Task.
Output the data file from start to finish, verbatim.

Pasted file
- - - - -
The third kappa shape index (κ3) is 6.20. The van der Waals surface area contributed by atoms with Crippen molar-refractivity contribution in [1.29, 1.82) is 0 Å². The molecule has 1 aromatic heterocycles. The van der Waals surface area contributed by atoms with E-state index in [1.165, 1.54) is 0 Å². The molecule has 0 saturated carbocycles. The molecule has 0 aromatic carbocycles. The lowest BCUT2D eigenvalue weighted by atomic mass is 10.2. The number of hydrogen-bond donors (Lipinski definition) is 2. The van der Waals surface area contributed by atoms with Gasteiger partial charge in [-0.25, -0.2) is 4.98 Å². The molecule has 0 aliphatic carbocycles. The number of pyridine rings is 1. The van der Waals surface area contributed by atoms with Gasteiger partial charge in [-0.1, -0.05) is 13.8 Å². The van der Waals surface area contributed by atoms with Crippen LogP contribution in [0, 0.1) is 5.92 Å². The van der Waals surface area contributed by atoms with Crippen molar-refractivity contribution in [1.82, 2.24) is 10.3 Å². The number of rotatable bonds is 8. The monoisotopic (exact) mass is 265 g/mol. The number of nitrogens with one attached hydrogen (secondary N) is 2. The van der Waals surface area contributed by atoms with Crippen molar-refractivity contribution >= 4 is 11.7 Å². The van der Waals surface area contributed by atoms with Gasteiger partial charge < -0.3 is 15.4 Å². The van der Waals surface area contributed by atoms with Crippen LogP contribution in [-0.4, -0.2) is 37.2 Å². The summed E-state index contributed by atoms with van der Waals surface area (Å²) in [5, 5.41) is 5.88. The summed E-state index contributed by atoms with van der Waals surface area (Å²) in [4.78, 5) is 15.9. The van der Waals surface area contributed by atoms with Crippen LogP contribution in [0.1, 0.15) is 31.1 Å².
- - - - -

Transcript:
The third kappa shape index (κ3) is 6.20. The van der Waals surface area contributed by atoms with Crippen molar-refractivity contribution in [1.29, 1.82) is 0 Å². The molecule has 1 aromatic heterocycles. The van der Waals surface area contributed by atoms with E-state index in [1.165, 1.54) is 0 Å². The molecule has 0 saturated carbocycles. The molecule has 0 aromatic carbocycles. The lowest BCUT2D eigenvalue weighted by atomic mass is 10.2. The number of hydrogen-bond donors (Lipinski definition) is 2. The van der Waals surface area contributed by atoms with Gasteiger partial charge in [-0.25, -0.2) is 4.98 Å². The molecule has 0 aliphatic carbocycles. The number of pyridine rings is 1. The van der Waals surface area contributed by atoms with Gasteiger partial charge in [-0.1, -0.05) is 13.8 Å². The van der Waals surface area contributed by atoms with Crippen LogP contribution in [0, 0.1) is 5.92 Å². The van der Waals surface area contributed by atoms with Crippen molar-refractivity contribution in [1.82, 2.24) is 10.3 Å². The number of rotatable bonds is 8. The monoisotopic (exact) mass is 265 g/mol. The number of nitrogens with one attached hydrogen (secondary N) is 2. The van der Waals surface area contributed by atoms with Crippen molar-refractivity contribution >= 4 is 11.7 Å². The van der Waals surface area contributed by atoms with Gasteiger partial charge < -0.3 is 15.4 Å². The van der Waals surface area contributed by atoms with Crippen LogP contribution in [-0.4, -0.2) is 37.2 Å². The summed E-state index contributed by atoms with van der Waals surface area (Å²) in [5, 5.41) is 5.88. The summed E-state index contributed by atoms with van der Waals surface area (Å²) in [4.78, 5) is 15.9. The van der Waals surface area contributed by atoms with Crippen LogP contribution in [0.1, 0.15) is 31.1 Å².